Is Sloane Stephens the New Serena of American Tennis?

Sloane Stephens might be African-American and a future champ in tennis, but that doesn’t mean she’s Serena Williams 2.0, writes Nicholas McCarvel.

Cameron Spencer/Getty

The day before the biggest match of her young tennis career, 19-year-old Sloane Stephens made her way to a hot dog stand on the grounds of the Australian Open, holding a tennis ball with her named signed on it.

“Hey all! I’m hiding this ball on-site at the @AustralianOpen,” she tweeted, attaching a photo of her grinning along with the signed ball. “Find it & win 2 box tix 2 my match 2mrw. Clue to come.”

The future of American women’s tennis has a sense of humor like that: she is a magnet for the camera after matches, her wide grin lighting up the TV, her sarcasm and playfulness always present. But Wednesday afternoon in Melbourne (Tuesday night EST) she was all business in her first-ever Grand Slam quarterfinal at the Australian Open against Serena Williams, stunning the 15-time majors winner 3-6. 7-5, 6-4 in a colossally dramatic affair.

While Serena Williams battled injury from midway through the second set to the finish of the match, it was her compatriot, 12 years her junior, who held her nerve in the end, sending shock waves throughout the sporting world.

It is Serena that Sloane has been compared to over and over again. Sloane, a teenage African-American beauty with chiseled biceps and a solid game, expected to be the next big thing: the next Serena Williams.

It’s a question she gets a lot, along with one about her thoughts on being the “future” of tennis in the States. But Sloane isn’t Serena on court or off, and for tennis, that’s OK. The game is about to welcome a whole new personality: a bubbly one.

“Journalists just ask me that in press conferences when they’re not sure where to start,” Sloane says, addressing the Serena and future-of-tennis topics at once. “It always happens.”

But she hasn’t always been in the final eight of one of the biggest tournaments on circuit, and her test Wednesday was the ultimate one.

“It just happens to be Serena. She's obviously one of the greatest players to ever play the game,” Sloane admitted prior to the match. “Without all that, it's still a tennis match … The court's the same size. You're still playing a regular person across the net. You've just got to go out and play.”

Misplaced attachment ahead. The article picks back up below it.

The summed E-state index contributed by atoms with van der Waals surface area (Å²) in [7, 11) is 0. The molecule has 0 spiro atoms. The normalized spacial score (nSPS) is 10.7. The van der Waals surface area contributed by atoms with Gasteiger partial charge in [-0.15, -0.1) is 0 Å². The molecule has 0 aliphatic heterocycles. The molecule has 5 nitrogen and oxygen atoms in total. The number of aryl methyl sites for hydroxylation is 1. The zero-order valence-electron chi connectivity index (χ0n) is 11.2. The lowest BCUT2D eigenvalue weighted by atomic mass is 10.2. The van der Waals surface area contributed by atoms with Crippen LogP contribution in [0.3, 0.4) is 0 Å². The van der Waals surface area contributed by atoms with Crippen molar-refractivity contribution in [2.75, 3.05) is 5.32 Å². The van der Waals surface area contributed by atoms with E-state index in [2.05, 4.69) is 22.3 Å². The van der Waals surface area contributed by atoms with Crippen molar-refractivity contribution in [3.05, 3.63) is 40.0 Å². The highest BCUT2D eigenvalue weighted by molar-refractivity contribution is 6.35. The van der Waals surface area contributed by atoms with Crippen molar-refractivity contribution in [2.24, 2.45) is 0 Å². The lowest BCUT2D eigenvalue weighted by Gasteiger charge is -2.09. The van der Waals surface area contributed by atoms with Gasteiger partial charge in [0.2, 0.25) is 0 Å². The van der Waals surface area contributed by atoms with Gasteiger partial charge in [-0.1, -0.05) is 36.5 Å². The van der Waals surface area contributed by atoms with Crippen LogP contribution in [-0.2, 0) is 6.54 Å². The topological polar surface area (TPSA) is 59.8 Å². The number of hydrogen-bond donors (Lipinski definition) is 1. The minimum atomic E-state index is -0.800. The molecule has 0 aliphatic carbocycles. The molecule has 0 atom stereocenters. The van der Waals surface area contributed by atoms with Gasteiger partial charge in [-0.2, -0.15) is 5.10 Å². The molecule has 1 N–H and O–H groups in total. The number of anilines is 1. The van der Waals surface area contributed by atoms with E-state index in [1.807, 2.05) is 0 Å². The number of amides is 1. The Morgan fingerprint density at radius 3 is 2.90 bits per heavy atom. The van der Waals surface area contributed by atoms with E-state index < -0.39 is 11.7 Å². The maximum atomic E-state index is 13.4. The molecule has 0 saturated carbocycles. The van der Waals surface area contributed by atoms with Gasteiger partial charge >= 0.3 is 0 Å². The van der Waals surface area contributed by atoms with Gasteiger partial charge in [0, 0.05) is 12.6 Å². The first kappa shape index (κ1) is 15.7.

Sloane has been on the radar of tennis fans for years now. The teenager has bounded up the rankings in 2013, registering a 9-2 record coming into Wednesday’s affair.

She’s done a photo shoot with Teen Vogue, chatted on CNN, been the focus of countless ESPNW pieces and is the face of the Under Armour brand in tennis (her clothing sponsor). Sloane’s arrival on the tennis scene has meant new hope for the American crop, which has lagged in producing a great new champion.

This Australian Open has marked the first major in the Open Era where no American male has a Grand Slam title to his name (following Andy Roddick’s retirement last year). And while Serena and Venus continue to be the beacon of the sport, no outright future champion has made his or her stamp.

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Until Sloane, perhaps.

“She can be the greatest player,” Serena said earlier in the week in Melbourne.

Their backgrounds are drastically different: Serena, brought up with sister Venus in a tough neighborhood in Los Angeles, was a teen star by the age of 17, winning the U.S. Open in 1999 and becoming a global icon.

But Sloane is the daughter of a former college swimming mother and a NFL running back John Stephens, who passed away in 2009 when Sloane was just 16. Her tennis success has been more slow to come, but only because in the modern game of tennis, it takes a little more time.

While Williams plays a brutal game from the baseline that relies on sheer power, Stephens’s game is a bit more reliant on her crisp strokes being placed deep in the court, the construction of each point being steady and precise.

“I kind of just realize that this is how it works, this is what I have to do to be great,” Sloane said last week. “It's worked out so far.”

But whether or not she does become the next Serena, the next star of American women’s tennis, Sloane has been a welcome sight in the locker room—at least for Serena herself.

“I saw her in the locker room. She was another black girl,” Serena says, joking about the first time they met. “I was like, ‘Hey!’ That's when I first noticed her. ‘What up, girl?’ ”

For now, there is no Serena-esque entourage or a million Twitter followers or the kind of brutal force on the court like her predecessor. In fact, Sloane needed to turn to Twitter just to fill her player’s box.

“You get 16 tickets. I had one person,” Sloane explains, laughing about her contest. “I think we could manage to give a few away.”

Sloane next gets world No. 1 Victoria Azarenka in the Australian Open, the player who most recently challenged Serena on the tennis scene.

For now, the young American is soaking in her win over a player she once had a poster of on her bedroom wall.

"I guess I should hang a poster of myself now," she said on court after the match, with a beaming smile.